So it was a double edged sword, part of me was excited and thrilled, the other part was filled with dread.
In the end though everything was fine. I still have my job, my friends love me more than ever and almost all of my family are still talking to me.
Q: What was the first thing you did as for as promotion when you were published for the first time?
I got the band back together! Sex, Drugs and Meditation is a play on sex, drugs and rock’n’roll because I used to play in bands (and take drugs). My band hadn’t played together for 18 years! After two rehearsals it was as if we’d never been apart. Magic. We did a one-off gig for my book launch in a bookshop – the owners had never seen anything like it. They told me it was their best launch ever.
Q: Since you’ve been published, how have you grown as a writer and now a published author?
I’m more realistic. I think every first-time published author thinks they’ll set the world on fire with their book. I wish I had but I haven’t. Yet. I know that I need to keep growing my catalogue and releasing books. I have two non-fiction books out in the world and my next book will be a novel. I’ve done many writing workshops in the past and next year I’m going to a novel writing masterclass to help my writing get to the next level.
I’ve written a novel before but it turns out it was a practice book, it may never see the light of day. I learnt a lot from writing that novel and having a manuscript assessment done. That was my initiation into the real world of writing. I worked with a mentor through four drafts and learnt more each time.
I have a literary agent and one of the first things she said to me when she took me on was that she didn’t tolerate divas. She wanted hard workers on her books. I’m friends now with many of her clients and that’s what they do. They write and keep writing. Their books are published and they keep writing. They get big advances and they keep writing.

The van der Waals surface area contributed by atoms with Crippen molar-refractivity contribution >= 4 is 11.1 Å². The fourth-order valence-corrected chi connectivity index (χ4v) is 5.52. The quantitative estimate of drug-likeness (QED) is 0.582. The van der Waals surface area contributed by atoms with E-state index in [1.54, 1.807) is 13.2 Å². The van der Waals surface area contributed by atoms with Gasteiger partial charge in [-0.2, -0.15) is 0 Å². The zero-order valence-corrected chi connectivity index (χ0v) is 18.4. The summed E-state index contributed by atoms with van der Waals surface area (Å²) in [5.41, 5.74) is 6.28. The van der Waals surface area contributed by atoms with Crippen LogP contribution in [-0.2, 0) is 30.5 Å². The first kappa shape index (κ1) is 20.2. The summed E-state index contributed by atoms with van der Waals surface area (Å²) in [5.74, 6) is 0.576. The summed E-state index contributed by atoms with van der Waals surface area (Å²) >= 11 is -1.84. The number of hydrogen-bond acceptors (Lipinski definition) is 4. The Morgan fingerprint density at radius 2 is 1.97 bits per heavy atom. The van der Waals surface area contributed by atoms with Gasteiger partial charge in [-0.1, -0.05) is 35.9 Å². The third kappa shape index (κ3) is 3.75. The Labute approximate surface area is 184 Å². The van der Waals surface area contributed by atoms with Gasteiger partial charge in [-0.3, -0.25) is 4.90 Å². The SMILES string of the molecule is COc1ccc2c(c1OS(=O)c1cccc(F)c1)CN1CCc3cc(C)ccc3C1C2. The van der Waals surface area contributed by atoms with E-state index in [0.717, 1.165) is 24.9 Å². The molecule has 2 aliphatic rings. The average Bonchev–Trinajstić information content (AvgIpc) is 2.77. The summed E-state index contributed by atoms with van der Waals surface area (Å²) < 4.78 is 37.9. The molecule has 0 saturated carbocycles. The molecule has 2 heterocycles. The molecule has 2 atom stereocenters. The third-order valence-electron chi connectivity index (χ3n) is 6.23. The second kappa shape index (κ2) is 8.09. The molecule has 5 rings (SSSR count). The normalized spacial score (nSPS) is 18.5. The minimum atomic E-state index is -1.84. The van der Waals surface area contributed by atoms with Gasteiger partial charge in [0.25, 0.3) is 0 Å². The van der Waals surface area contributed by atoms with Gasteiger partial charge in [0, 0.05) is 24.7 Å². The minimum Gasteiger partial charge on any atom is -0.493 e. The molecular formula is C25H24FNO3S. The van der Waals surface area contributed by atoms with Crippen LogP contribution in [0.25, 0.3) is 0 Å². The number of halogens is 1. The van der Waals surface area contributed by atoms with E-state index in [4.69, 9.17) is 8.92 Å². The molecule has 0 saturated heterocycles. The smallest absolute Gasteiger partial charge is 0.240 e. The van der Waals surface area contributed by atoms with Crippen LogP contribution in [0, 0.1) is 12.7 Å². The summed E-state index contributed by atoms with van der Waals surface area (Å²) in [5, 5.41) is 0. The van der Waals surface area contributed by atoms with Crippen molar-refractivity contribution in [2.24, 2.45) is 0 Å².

So that’s what I plan to do. Keep writing. I have no stars in my eyes anymore. My role now is give my all to my characters, give them big lives, big troubles and big loves. To fall in love with them myself and to keep writing.
Q: What has surprised or amazed you about the publishing industry as a whole?
I’ve been amazed by how friendly, generous and supportive so many authors are. I’ve been part of a writing group for many years now but I never expected that level of support from other published authors. Many of us realise how hard it is to be seen in amongst all the other books on the market and so we’re happy to support each other knowing we’ll be supported in turn. This generosity of spirit is a constant blessing. It shows a genuine love of books and writing.
Q: What is the most rewarding thing about being a published author?
See above. Also, I won’t deny it, it is a thrill to see your book in books stores, to see it on display in airports, to get reviews and to be interviewed, to feel like a star just for a bit. And to be able to call myself a writer. There’s the proof; a book you can hold, a book other people have read, a thing of beauty and hard graft.
Q: Any final words for writers who dream of being published one day?
Don’t be afraid and yet be very afraid. Scare yourself with the fierceness of your writing, terrify yourself with how much you care about your characters, take yourself and your writing to the edge and jump off. You can do anything and go anywhere, why not soar? And take care of yourself, nurture your self and your writing space – you’ll be spending a lot of time there and you’ll need energy to keep writing. Love yourself, love your characters, love other writers. Be generous and be kind.
Keep writing. One of my new friends wrote ten books before she was published. Now she has a multiple book deal and has sold rights around the world. Write a lot of drafts, have beta readers and edit, edit, edit. Polish your work until it shines so brightly it’s irresistible. All the best. Let me know when you’re published and I will help spread the word. What goes around, comes around.